What is atherosclerosis?

    Atherosclerosis is the gradual thickening or hardening of arteries initiated by plaque accumulation along the artery walls. This plaque comprises fatty substances, cholesterol, cellular waste products, calcium, and fibrin. Over time, this buildup leads to arterial walls becoming thickened and inflexible.

    Initiating possibly as early as childhood, atherosclerosis is a slow, progressive condition. However, its advancement can accelerate rapidly over time.

What causes atherosclerosis?

    Physicians have yet to pinpoint the exact initiation of atherosclerosis. However, it's theorized to commence with damage to the endothelium, the delicate layer of cells lining arteries. This progressive condition may even begin during childhood.

    Typical contributors to endothelium damage include:

  • Elevated cholesterol levels
  • High blood pressure
  • Inflammation, such as that seen in arthritis or lupus
  • Obesity or diabetes
  • Smoking

Symptoms of atherosclerosis

    Symptoms of atherosclerosis may not manifest until an artery is significantly narrowed or until a heart attack or stroke occurs. These symptoms can vary depending on the artery affected.

    Symptoms associated with coronary arteries include:

  • Irregular heartbeat (arrhythmia)
  • Pain or pressure in the upper body, including the chest, arms, neck, or jaw (angina)
  • Shortness of breath

    Symptoms associated with arteries supplying blood to the brain may include:

  • Numbness or weakness in the arms or legs
  • Difficulty speaking or understanding speech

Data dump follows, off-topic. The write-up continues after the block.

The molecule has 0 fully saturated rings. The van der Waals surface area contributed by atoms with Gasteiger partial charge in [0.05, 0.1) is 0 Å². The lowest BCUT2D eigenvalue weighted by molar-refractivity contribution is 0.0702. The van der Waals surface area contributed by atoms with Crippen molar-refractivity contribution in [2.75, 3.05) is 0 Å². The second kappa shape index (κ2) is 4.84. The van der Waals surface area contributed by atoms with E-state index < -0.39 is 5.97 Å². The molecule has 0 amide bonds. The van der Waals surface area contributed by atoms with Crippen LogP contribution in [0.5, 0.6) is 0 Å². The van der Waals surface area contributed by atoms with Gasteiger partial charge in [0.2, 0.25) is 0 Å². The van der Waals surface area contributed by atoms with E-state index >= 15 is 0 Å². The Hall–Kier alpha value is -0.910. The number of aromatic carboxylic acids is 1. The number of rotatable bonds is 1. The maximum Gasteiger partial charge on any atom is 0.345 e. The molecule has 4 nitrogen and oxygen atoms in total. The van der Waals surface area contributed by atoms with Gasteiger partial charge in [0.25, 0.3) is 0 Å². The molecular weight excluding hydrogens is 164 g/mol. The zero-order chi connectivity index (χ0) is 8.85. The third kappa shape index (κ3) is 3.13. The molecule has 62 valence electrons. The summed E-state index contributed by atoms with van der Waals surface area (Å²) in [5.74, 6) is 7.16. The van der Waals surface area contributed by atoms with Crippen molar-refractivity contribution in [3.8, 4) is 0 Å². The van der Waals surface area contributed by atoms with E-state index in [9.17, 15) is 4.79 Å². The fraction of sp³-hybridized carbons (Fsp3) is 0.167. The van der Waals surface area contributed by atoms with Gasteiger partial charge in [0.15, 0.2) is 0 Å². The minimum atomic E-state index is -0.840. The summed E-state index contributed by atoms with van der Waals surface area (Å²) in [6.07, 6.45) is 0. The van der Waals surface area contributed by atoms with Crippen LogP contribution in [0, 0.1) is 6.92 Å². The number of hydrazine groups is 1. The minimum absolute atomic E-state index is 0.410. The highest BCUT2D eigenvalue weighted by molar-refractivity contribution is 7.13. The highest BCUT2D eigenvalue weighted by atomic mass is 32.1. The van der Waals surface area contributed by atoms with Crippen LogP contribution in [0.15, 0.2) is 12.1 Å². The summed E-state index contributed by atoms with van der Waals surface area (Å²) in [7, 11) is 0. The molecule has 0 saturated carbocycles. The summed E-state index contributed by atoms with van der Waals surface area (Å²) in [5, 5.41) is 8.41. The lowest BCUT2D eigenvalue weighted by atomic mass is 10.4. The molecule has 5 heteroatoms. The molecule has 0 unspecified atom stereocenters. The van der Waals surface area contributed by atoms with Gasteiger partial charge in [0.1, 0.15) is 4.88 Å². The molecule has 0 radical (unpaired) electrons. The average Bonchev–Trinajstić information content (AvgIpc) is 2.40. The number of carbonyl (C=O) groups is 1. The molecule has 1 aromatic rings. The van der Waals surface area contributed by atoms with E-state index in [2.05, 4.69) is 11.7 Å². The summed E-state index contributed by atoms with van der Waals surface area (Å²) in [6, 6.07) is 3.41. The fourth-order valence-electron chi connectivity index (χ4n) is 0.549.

• Drooping facial muscles
  • Paralysis
  • Severe headache
  • Vision impairment in one or both eyes

    Symptoms linked to arteries in the arms, legs, and pelvis include:

  • Leg pain during walking, known as intermittent claudication
  • Numbness
  • Cold feet
  • Aching or burning sensation in the toes and feet while at rest
  • Persistent foot sores or infections that do not heal

    Symptoms associated with the kidneys may include:

  • High blood pressure
  • Kidney failure

Risk factors of atherosclerosis

    Atherosclerosis often begins in youth, with research indicating that even teenagers can exhibit early signs of the condition.

    By age 40, if generally healthy, individuals face approximately a 50% likelihood of developing significant atherosclerosis during their lifetime. This risk escalates with age. While most adults over 60 have some degree of atherosclerosis, many do not manifest noticeable symptoms.

    Numerous factors contribute to the increased risk of atherosclerosis, with more than 90% of all heart attacks attributed to the following risk factors:

  • Abdominal obesity
  • Diabetes and insulin resistance
  • Family history of heart disease
  • High alcohol consumption (exceeding one to two drinks per day, depending on body size)
  • Elevated blood pressure
  • Elevated LDL cholesterol levels
  • Elevated levels of C-reactive protein (CRP) in the blood, indicating inflammation
  • High triglyceride levels
  • Inadequate consumption of fruits and vegetables
  • Lack of regular physical exercise
  • Sleep apnoea
  • Smoking
  • Chronic stress

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